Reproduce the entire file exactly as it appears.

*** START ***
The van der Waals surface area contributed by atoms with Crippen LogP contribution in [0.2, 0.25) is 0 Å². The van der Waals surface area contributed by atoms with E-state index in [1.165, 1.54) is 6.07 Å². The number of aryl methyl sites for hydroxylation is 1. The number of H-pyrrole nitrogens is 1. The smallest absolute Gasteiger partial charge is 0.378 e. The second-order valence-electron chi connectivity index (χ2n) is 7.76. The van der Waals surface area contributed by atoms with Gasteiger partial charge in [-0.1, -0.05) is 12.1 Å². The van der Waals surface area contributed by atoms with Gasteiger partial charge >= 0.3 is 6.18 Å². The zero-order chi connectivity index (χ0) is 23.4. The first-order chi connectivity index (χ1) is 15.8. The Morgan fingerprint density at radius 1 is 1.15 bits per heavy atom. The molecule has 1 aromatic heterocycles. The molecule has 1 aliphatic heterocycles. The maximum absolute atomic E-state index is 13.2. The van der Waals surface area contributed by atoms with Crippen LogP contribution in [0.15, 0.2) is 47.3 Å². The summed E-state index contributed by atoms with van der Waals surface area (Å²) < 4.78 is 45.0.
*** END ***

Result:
The van der Waals surface area contributed by atoms with Crippen LogP contribution in [0.2, 0.25) is 0 Å². The van der Waals surface area contributed by atoms with E-state index in [1.165, 1.54) is 6.07 Å². The number of aryl methyl sites for hydroxylation is 1. The number of H-pyrrole nitrogens is 1. The smallest absolute Gasteiger partial charge is 0.378 e. The second-order valence-electron chi connectivity index (χ2n) is 7.76. The van der Waals surface area contributed by atoms with Gasteiger partial charge in [-0.1, -0.05) is 12.1 Å². The van der Waals surface area contributed by atoms with Gasteiger partial charge >= 0.3 is 6.18 Å². The zero-order chi connectivity index (χ0) is 23.4. The first-order chi connectivity index (χ1) is 15.8. The Morgan fingerprint density at radius 1 is 1.15 bits per heavy atom. The molecule has 1 aromatic heterocycles. The molecule has 1 aliphatic heterocycles. The maximum absolute atomic E-state index is 13.2. The van der Waals surface area contributed by atoms with Crippen LogP contribution in [0.15, 0.2) is 47.3 Å². The summed E-state index contributed by atoms with van der Waals surface area (Å²) < 4.78 is 45.0.